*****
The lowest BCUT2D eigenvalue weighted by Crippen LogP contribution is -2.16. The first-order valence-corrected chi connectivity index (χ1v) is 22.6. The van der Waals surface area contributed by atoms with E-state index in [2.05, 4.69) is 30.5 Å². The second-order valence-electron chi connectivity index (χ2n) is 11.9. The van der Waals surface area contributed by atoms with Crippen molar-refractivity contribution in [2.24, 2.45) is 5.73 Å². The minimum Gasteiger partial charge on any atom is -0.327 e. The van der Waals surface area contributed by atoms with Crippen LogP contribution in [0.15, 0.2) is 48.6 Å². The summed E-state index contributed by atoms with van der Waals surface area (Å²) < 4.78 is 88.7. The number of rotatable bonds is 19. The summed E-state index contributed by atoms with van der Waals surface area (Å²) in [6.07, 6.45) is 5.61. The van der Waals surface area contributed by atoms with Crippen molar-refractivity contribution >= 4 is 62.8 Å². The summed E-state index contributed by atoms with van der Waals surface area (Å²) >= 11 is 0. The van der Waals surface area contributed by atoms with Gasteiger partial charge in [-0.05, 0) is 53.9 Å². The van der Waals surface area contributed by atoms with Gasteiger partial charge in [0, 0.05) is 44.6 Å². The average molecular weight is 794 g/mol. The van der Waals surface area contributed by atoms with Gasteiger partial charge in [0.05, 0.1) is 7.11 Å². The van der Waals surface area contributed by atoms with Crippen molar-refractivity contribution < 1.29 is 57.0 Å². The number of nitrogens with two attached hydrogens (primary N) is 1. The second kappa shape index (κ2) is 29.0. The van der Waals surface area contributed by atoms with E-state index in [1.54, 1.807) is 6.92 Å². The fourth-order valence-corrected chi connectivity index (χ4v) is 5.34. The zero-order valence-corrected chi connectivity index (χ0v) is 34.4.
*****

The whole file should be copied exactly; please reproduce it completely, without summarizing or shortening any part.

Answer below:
The lowest BCUT2D eigenvalue weighted by Crippen LogP contribution is -2.16. The first-order valence-corrected chi connectivity index (χ1v) is 22.6. The van der Waals surface area contributed by atoms with E-state index in [2.05, 4.69) is 30.5 Å². The second-order valence-electron chi connectivity index (χ2n) is 11.9. The van der Waals surface area contributed by atoms with Crippen molar-refractivity contribution in [2.24, 2.45) is 5.73 Å². The minimum Gasteiger partial charge on any atom is -0.327 e. The van der Waals surface area contributed by atoms with Crippen LogP contribution in [0.15, 0.2) is 48.6 Å². The summed E-state index contributed by atoms with van der Waals surface area (Å²) < 4.78 is 88.7. The number of rotatable bonds is 19. The summed E-state index contributed by atoms with van der Waals surface area (Å²) in [6.07, 6.45) is 5.61. The van der Waals surface area contributed by atoms with Crippen molar-refractivity contribution >= 4 is 62.8 Å². The summed E-state index contributed by atoms with van der Waals surface area (Å²) >= 11 is 0. The van der Waals surface area contributed by atoms with Gasteiger partial charge in [-0.05, 0) is 53.9 Å². The van der Waals surface area contributed by atoms with Gasteiger partial charge in [0, 0.05) is 44.6 Å². The average molecular weight is 794 g/mol. The van der Waals surface area contributed by atoms with Gasteiger partial charge in [0.05, 0.1) is 7.11 Å². The van der Waals surface area contributed by atoms with Crippen molar-refractivity contribution < 1.29 is 57.0 Å². The number of nitrogens with two attached hydrogens (primary N) is 1. The second kappa shape index (κ2) is 29.0. The van der Waals surface area contributed by atoms with E-state index in [1.54, 1.807) is 6.92 Å². The fourth-order valence-corrected chi connectivity index (χ4v) is 5.34. The zero-order valence-corrected chi connectivity index (χ0v) is 34.4.